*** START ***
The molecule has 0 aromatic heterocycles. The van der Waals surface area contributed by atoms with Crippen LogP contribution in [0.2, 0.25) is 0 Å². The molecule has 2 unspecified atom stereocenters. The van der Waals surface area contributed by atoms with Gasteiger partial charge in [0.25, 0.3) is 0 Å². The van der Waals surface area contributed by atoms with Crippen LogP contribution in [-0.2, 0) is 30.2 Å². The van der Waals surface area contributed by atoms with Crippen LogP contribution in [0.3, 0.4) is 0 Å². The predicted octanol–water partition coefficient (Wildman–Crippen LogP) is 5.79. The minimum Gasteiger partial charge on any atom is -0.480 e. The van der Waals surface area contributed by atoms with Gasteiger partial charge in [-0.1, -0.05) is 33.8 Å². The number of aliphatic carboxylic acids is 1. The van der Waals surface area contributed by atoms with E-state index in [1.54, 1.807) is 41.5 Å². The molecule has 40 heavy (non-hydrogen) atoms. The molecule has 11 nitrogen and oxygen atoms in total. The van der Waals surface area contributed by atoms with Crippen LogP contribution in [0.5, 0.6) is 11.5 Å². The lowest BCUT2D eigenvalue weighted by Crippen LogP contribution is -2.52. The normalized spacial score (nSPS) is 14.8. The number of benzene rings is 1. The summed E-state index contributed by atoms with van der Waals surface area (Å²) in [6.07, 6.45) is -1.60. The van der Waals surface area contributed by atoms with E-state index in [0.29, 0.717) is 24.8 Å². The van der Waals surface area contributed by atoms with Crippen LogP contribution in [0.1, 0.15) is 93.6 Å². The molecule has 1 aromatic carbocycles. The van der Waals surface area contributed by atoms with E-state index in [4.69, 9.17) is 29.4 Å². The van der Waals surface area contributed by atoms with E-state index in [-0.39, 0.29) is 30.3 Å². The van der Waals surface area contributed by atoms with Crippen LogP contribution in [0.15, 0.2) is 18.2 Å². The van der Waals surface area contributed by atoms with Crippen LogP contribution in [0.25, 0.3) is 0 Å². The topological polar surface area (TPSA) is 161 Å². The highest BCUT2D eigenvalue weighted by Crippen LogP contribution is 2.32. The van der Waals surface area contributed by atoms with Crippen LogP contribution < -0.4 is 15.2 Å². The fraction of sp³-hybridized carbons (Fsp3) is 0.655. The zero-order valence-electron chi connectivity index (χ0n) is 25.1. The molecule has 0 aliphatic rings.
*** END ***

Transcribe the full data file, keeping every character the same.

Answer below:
The molecule has 0 aromatic heterocycles. The van der Waals surface area contributed by atoms with Crippen LogP contribution in [0.2, 0.25) is 0 Å². The molecule has 2 unspecified atom stereocenters. The van der Waals surface area contributed by atoms with Gasteiger partial charge in [0.25, 0.3) is 0 Å². The van der Waals surface area contributed by atoms with Crippen LogP contribution in [-0.2, 0) is 30.2 Å². The van der Waals surface area contributed by atoms with Crippen LogP contribution in [0.3, 0.4) is 0 Å². The predicted octanol–water partition coefficient (Wildman–Crippen LogP) is 5.79. The minimum Gasteiger partial charge on any atom is -0.480 e. The van der Waals surface area contributed by atoms with Gasteiger partial charge in [-0.1, -0.05) is 33.8 Å². The number of aliphatic carboxylic acids is 1. The van der Waals surface area contributed by atoms with E-state index in [1.54, 1.807) is 41.5 Å². The molecule has 40 heavy (non-hydrogen) atoms. The molecule has 11 nitrogen and oxygen atoms in total. The van der Waals surface area contributed by atoms with Crippen LogP contribution in [0.5, 0.6) is 11.5 Å². The lowest BCUT2D eigenvalue weighted by Crippen LogP contribution is -2.52. The normalized spacial score (nSPS) is 14.8. The number of benzene rings is 1. The summed E-state index contributed by atoms with van der Waals surface area (Å²) in [6.07, 6.45) is -1.60. The van der Waals surface area contributed by atoms with E-state index in [0.29, 0.717) is 24.8 Å². The van der Waals surface area contributed by atoms with Crippen LogP contribution in [0.1, 0.15) is 93.6 Å². The molecule has 1 aromatic carbocycles. The van der Waals surface area contributed by atoms with E-state index in [4.69, 9.17) is 29.4 Å². The van der Waals surface area contributed by atoms with E-state index in [-0.39, 0.29) is 30.3 Å². The van der Waals surface area contributed by atoms with Crippen LogP contribution in [0.15, 0.2) is 18.2 Å². The van der Waals surface area contributed by atoms with Crippen LogP contribution in [0.25, 0.3) is 0 Å². The topological polar surface area (TPSA) is 161 Å². The highest BCUT2D eigenvalue weighted by Crippen LogP contribution is 2.32. The van der Waals surface area contributed by atoms with Crippen LogP contribution < -0.4 is 15.2 Å². The fraction of sp³-hybridized carbons (Fsp3) is 0.655. The zero-order valence-electron chi connectivity index (χ0n) is 25.1. The molecule has 0 aliphatic rings.